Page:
Congress turns from bank bailouts to helping consumers
Targets include credit card companies, payday loans with exorbitant interest rates, and predatory mortgage lenders.
The nation’s deep economic slump is giving new impetus to moves on Capitol Hill to help consumers weather the crisis.Skip to next paragraph
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Targets include credit card companies that raise fees retroactively, payday loans that rack up annual interest rates as high as 391 percent, and predatory mortgage lenders that set millions of families on a road to foreclosure.
To date, much of the policy focus in Washington has been the rescue of the embattled financial services sector. The next marker will be the release of stress tests for the nation’s 19 largest banks, expected Thursday.
But with public approval of banks and bailouts in the tank, Congress wants also to build up a record helping Main Street, even if it means taking on issues long opposed by the financial services industry.
“Ninety percent of the American people want us to do something about credit cards. We’re going to take on the banks,” said Senate majority leader Harry Reid, in a briefing on Thursday. “We’re focusing on Main Street, not Wall Street.”
Credit card holders want action
Last week, the House passed by a vote of 357-70 a Credit Cardholders’ Bill of Rights. The bill accelerates the timing of new rules by the Federal Reserve, issued in December after 66,000 consumers (a record) sent in comments backing the changes.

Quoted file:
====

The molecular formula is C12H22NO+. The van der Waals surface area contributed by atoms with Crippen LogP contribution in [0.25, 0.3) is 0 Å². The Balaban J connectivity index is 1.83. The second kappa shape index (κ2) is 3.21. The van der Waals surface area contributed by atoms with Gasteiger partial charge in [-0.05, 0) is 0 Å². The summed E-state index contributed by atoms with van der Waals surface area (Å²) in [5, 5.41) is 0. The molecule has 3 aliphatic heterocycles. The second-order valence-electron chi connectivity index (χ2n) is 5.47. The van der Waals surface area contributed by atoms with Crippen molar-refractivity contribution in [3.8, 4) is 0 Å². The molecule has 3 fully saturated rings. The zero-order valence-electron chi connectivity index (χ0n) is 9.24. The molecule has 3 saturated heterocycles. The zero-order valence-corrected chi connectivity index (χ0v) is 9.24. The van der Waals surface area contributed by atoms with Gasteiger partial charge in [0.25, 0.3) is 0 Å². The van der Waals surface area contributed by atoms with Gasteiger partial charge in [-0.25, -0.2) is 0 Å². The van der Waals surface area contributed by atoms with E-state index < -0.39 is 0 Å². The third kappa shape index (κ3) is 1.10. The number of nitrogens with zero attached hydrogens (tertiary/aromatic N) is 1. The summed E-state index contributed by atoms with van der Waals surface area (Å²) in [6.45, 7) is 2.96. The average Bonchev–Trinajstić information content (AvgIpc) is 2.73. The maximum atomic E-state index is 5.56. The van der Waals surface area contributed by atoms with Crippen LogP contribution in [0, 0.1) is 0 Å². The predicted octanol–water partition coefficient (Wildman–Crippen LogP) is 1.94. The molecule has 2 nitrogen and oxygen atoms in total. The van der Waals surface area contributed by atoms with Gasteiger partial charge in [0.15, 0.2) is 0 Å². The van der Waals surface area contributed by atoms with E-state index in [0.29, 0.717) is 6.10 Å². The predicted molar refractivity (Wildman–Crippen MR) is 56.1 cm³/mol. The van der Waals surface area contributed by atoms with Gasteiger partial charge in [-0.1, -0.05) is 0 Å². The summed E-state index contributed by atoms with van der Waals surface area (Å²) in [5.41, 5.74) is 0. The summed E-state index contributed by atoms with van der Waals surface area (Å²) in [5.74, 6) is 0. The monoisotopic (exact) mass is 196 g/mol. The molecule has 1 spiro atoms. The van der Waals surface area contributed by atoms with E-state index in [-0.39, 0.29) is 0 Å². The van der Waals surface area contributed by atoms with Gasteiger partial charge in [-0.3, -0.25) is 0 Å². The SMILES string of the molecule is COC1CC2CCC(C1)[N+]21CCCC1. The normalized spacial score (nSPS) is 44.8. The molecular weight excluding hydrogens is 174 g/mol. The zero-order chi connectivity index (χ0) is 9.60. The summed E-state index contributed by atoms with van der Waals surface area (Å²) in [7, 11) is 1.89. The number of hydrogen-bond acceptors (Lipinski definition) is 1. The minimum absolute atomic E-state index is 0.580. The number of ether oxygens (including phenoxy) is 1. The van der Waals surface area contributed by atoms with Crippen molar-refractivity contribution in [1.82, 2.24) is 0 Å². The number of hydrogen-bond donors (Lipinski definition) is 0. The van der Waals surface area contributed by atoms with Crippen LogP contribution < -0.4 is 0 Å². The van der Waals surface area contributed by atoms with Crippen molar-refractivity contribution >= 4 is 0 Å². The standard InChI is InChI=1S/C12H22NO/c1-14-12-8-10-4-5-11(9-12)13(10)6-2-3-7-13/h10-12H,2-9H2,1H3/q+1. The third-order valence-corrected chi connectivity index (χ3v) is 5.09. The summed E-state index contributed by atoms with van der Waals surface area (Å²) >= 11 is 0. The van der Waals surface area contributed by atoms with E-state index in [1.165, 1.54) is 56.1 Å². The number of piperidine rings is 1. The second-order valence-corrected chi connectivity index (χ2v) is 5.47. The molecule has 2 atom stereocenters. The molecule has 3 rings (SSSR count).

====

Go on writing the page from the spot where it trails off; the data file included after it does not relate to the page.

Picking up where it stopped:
“A contract with the credit card companies is probably the only one in the world where [companies] can change the terms, any time, any reason. And this bill will ban some of the most outrageous abuses, such as raising interest rates retroactively on existing balances,” said Rep. Carolyn Maloney (D) of New York, who sponsored the bill.
The proposed law requires credit card companies to provide 45 days notice in advance of raising interest rates and to disclose the impact of the change on credit card balances. This provision is effective 90 days after the bill is signed into law.
Other changes include more time to pay down credit card balances. The House bill requires statements to be mailed at least 21 days before due date, up from 14 days. It prohibits unilateral changes to contracts and it sets conditions for retroactive interest-rate increases. It requires that credit card providers keep low-interest teaser offers in place at least six months before hiking rates. It bans the practice of changing due dates for payments.
Recession adds to urgency
“Many families are turning to their credit cards because they’ve lost their jobs. Therefore, it is very important that we enact this to stop unfair and deceptive practices and give tools to consumers during these troubled times to better manage their finances,” Ms. Maloney said in a briefing after the vote last week.
Consumer groups hailed the bill as ending a long drought in Washington for consumer protection. A similar bill passed the House last year, but was never taken up by the Senate.
“Until Maloney’s bill passed the House last year, no bill -- no bill! -- opposed by the credit card companies even had a vote in a congressional committee, let alone won,” said Ed Mierzwinski, consumer program director for U.S. PIRG, the federation of state Public Interest Research Groups in Washington.
On April 23, President Obama met with credit card executives in the White House and called for their cooperation in clarifying and reforming the process. Many are also recipients of taxpayer help through the Troubled Asset Relief Program. These include: American Express, Bank of America, Capital One, Citigroup, and JPMorgan Chase.